This article was originally published at ThinkProgress on September 25, 2017. Reprinted with permission.
About the Author: Ian Millhiser is the Justice Editor for ThinkProgress, and the author of Injustices: The Supreme Court’s History of Comforting the Comfortable and Afflicting the Afflicted.

Sexual harassment of graduate students by faculty is a national problem

Tuesday, August 22nd, 2017

University of Wisconsin-Madison’s anonymous complaints of sexual harassment often rest on “institutional memory” and there is no actual requirement in place to document them, according to the Wisconsin State Journal.

There are two channels for sexual harassment reports at the university. Students and employees can file formal complaints, which results in an investigation by the Title IX coordinator’s office, or they can report through an informal resolution that lets accusers remain anonymous but does not allow the university to mete out more severe penalties.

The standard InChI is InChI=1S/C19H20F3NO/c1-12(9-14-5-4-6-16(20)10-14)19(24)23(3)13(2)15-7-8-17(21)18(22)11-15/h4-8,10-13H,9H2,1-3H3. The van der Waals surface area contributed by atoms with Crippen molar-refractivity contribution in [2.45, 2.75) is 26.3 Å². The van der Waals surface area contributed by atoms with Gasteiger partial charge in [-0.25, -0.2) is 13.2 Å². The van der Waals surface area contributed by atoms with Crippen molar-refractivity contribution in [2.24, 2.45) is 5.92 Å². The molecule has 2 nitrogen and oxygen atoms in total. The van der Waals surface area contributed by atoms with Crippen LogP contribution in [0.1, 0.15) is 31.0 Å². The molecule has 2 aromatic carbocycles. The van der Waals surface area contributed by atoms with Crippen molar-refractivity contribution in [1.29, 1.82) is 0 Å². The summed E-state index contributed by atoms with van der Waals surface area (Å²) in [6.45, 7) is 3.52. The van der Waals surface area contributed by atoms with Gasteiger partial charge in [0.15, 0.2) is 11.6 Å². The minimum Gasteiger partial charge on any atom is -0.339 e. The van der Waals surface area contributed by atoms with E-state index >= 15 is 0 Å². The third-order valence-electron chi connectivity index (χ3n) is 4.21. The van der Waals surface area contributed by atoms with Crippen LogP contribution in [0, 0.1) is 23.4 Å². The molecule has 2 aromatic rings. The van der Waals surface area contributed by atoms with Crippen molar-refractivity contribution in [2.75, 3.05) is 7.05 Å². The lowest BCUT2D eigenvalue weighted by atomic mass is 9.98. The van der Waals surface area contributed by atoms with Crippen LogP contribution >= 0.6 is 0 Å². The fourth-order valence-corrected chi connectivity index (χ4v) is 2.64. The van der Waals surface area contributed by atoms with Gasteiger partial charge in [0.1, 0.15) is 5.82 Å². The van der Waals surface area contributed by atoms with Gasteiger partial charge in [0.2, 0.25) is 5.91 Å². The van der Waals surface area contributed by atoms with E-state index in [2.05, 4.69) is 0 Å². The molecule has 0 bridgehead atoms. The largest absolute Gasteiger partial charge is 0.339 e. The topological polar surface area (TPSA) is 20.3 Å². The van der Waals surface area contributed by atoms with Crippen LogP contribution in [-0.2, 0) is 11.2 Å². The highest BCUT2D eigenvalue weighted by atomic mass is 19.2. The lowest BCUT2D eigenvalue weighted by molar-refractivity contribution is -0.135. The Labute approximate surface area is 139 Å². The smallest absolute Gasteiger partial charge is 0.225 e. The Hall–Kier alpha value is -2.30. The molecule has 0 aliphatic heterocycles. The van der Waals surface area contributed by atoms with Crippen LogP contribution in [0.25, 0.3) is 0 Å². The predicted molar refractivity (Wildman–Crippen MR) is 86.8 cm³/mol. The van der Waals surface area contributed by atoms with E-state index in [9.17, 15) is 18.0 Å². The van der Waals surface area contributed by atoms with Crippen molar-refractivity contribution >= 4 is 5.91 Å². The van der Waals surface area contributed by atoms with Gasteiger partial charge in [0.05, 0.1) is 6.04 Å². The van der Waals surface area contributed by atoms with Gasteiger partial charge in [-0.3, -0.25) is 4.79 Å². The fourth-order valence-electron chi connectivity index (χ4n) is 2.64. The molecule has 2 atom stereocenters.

UW-Madison officials told the Wisconsin State Journal that the university is working on clearer policies for both of these processes, but confirmed that there is no policy in place requiring employees to track anonymous complaints.

The lack of a formal system to track anonymous sexual harassment complaints is particularly troublesome given the number of complaints made against faculty members by co-workers or students at UW-Masison. It’s fairly common for female graduate students at the university to experience sexual harassment from faculty members. A 2015 survey on sexual misconduct found that of those women who experienced harassment, 22.2 percent reported that their harasser was a faculty member at UW-Madison.

Experts interviewed by the Wisconsin State Journal — Neena Chaudhry, director of education and senior counsel at the National Women’s Law Center, and Saunie Schuster, a co-founder of the Association of Title IX Administrators — said this is big problem for universities. Universities may not know that a faculty member is a serial harasser if they haven’t recorded multiple complaints, and the institution would be a legal target for sexual harassment victims.